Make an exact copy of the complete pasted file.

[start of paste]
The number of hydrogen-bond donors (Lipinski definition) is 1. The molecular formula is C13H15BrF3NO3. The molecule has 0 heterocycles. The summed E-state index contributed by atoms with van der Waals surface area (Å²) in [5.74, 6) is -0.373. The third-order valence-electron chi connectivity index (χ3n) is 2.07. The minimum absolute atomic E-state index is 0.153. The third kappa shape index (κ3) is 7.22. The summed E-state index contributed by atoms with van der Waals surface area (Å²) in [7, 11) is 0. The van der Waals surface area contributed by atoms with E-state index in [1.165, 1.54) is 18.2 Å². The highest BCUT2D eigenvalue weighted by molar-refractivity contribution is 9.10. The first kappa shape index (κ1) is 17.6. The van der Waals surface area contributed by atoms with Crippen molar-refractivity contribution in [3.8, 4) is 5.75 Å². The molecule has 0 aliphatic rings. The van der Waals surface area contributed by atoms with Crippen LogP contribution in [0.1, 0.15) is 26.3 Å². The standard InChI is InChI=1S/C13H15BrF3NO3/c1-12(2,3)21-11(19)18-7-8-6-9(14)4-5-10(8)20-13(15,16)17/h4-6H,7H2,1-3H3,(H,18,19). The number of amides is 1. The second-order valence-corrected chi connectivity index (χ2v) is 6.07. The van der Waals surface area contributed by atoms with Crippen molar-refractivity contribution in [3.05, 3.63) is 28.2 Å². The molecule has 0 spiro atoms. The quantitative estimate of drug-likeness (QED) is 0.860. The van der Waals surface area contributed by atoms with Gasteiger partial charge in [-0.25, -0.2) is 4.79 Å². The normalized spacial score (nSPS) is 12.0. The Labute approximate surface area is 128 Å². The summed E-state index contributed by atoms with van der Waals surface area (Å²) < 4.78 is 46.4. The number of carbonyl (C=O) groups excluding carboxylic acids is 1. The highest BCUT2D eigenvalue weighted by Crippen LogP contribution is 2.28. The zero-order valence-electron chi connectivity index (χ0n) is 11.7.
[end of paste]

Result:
The number of hydrogen-bond donors (Lipinski definition) is 1. The molecular formula is C13H15BrF3NO3. The molecule has 0 heterocycles. The summed E-state index contributed by atoms with van der Waals surface area (Å²) in [5.74, 6) is -0.373. The third-order valence-electron chi connectivity index (χ3n) is 2.07. The minimum absolute atomic E-state index is 0.153. The third kappa shape index (κ3) is 7.22. The summed E-state index contributed by atoms with van der Waals surface area (Å²) in [7, 11) is 0. The van der Waals surface area contributed by atoms with E-state index in [1.165, 1.54) is 18.2 Å². The highest BCUT2D eigenvalue weighted by molar-refractivity contribution is 9.10. The first kappa shape index (κ1) is 17.6. The van der Waals surface area contributed by atoms with Crippen molar-refractivity contribution in [3.8, 4) is 5.75 Å². The molecule has 0 aliphatic rings. The van der Waals surface area contributed by atoms with Crippen LogP contribution in [0.1, 0.15) is 26.3 Å². The standard InChI is InChI=1S/C13H15BrF3NO3/c1-12(2,3)21-11(19)18-7-8-6-9(14)4-5-10(8)20-13(15,16)17/h4-6H,7H2,1-3H3,(H,18,19). The number of amides is 1. The second-order valence-corrected chi connectivity index (χ2v) is 6.07. The van der Waals surface area contributed by atoms with Crippen molar-refractivity contribution in [3.05, 3.63) is 28.2 Å². The molecule has 0 spiro atoms. The quantitative estimate of drug-likeness (QED) is 0.860. The van der Waals surface area contributed by atoms with Gasteiger partial charge in [-0.25, -0.2) is 4.79 Å². The normalized spacial score (nSPS) is 12.0. The Labute approximate surface area is 128 Å². The summed E-state index contributed by atoms with van der Waals surface area (Å²) < 4.78 is 46.4. The number of carbonyl (C=O) groups excluding carboxylic acids is 1. The highest BCUT2D eigenvalue weighted by Crippen LogP contribution is 2.28. The zero-order valence-electron chi connectivity index (χ0n) is 11.7.